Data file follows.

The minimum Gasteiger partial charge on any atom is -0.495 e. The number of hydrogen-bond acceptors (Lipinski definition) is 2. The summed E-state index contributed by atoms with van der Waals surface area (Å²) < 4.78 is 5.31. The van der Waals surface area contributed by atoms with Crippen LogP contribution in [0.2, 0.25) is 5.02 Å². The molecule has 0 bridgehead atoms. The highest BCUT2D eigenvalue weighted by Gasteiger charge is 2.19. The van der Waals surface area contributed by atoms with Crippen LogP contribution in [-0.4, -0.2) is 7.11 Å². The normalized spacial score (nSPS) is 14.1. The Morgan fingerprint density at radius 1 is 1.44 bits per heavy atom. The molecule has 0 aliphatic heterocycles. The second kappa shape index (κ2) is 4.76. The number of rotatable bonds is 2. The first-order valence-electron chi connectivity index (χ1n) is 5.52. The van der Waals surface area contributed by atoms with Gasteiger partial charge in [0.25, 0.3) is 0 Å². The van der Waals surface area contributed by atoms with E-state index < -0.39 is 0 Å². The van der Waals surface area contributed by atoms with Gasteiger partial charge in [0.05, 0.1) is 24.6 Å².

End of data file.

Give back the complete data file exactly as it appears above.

The minimum Gasteiger partial charge on any atom is -0.495 e. The number of hydrogen-bond acceptors (Lipinski definition) is 2. The summed E-state index contributed by atoms with van der Waals surface area (Å²) < 4.78 is 5.31. The van der Waals surface area contributed by atoms with Crippen LogP contribution in [0.2, 0.25) is 5.02 Å². The molecule has 0 bridgehead atoms. The highest BCUT2D eigenvalue weighted by Gasteiger charge is 2.19. The van der Waals surface area contributed by atoms with Crippen LogP contribution in [-0.4, -0.2) is 7.11 Å². The normalized spacial score (nSPS) is 14.1. The Morgan fingerprint density at radius 1 is 1.44 bits per heavy atom. The molecule has 0 aliphatic heterocycles. The second kappa shape index (κ2) is 4.76. The number of rotatable bonds is 2. The first-order valence-electron chi connectivity index (χ1n) is 5.52. The van der Waals surface area contributed by atoms with Gasteiger partial charge in [0.25, 0.3) is 0 Å². The van der Waals surface area contributed by atoms with E-state index < -0.39 is 0 Å². The van der Waals surface area contributed by atoms with Gasteiger partial charge in [0.05, 0.1) is 24.6 Å².